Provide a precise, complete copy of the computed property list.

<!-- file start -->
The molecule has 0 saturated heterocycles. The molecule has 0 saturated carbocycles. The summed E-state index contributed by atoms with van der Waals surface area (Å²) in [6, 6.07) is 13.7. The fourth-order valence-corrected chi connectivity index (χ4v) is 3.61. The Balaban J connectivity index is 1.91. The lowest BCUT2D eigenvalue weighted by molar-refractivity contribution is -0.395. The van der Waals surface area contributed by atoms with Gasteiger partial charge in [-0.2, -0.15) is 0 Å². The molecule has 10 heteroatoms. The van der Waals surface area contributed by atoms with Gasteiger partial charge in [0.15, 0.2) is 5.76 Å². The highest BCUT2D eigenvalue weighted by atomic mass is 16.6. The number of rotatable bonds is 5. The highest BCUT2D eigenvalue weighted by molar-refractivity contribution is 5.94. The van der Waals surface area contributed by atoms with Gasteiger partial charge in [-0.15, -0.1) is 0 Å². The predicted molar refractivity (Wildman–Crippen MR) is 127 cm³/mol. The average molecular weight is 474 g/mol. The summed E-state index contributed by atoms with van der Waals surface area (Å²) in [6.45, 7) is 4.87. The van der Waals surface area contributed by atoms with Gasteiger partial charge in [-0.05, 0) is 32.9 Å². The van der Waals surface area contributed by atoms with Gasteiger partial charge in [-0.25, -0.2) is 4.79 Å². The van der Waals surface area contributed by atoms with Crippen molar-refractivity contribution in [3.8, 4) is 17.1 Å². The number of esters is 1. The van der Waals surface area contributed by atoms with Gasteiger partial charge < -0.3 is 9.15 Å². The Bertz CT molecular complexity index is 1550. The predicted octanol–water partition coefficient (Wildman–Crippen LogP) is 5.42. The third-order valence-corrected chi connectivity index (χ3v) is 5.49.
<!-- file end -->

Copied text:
The molecule has 0 saturated heterocycles. The molecule has 0 saturated carbocycles. The summed E-state index contributed by atoms with van der Waals surface area (Å²) in [6, 6.07) is 13.7. The fourth-order valence-corrected chi connectivity index (χ4v) is 3.61. The Balaban J connectivity index is 1.91. The lowest BCUT2D eigenvalue weighted by molar-refractivity contribution is -0.395. The van der Waals surface area contributed by atoms with Gasteiger partial charge in [-0.2, -0.15) is 0 Å². The molecule has 10 heteroatoms. The van der Waals surface area contributed by atoms with Gasteiger partial charge in [0.15, 0.2) is 5.76 Å². The highest BCUT2D eigenvalue weighted by atomic mass is 16.6. The number of rotatable bonds is 5. The highest BCUT2D eigenvalue weighted by molar-refractivity contribution is 5.94. The van der Waals surface area contributed by atoms with Gasteiger partial charge in [-0.15, -0.1) is 0 Å². The predicted molar refractivity (Wildman–Crippen MR) is 127 cm³/mol. The average molecular weight is 474 g/mol. The summed E-state index contributed by atoms with van der Waals surface area (Å²) in [6.45, 7) is 4.87. The van der Waals surface area contributed by atoms with Gasteiger partial charge in [-0.05, 0) is 32.9 Å². The van der Waals surface area contributed by atoms with Gasteiger partial charge in [-0.25, -0.2) is 4.79 Å². The van der Waals surface area contributed by atoms with Crippen molar-refractivity contribution in [3.8, 4) is 17.1 Å². The number of esters is 1. The van der Waals surface area contributed by atoms with Gasteiger partial charge < -0.3 is 9.15 Å². The Bertz CT molecular complexity index is 1550. The predicted octanol–water partition coefficient (Wildman–Crippen LogP) is 5.42. The third-order valence-corrected chi connectivity index (χ3v) is 5.49.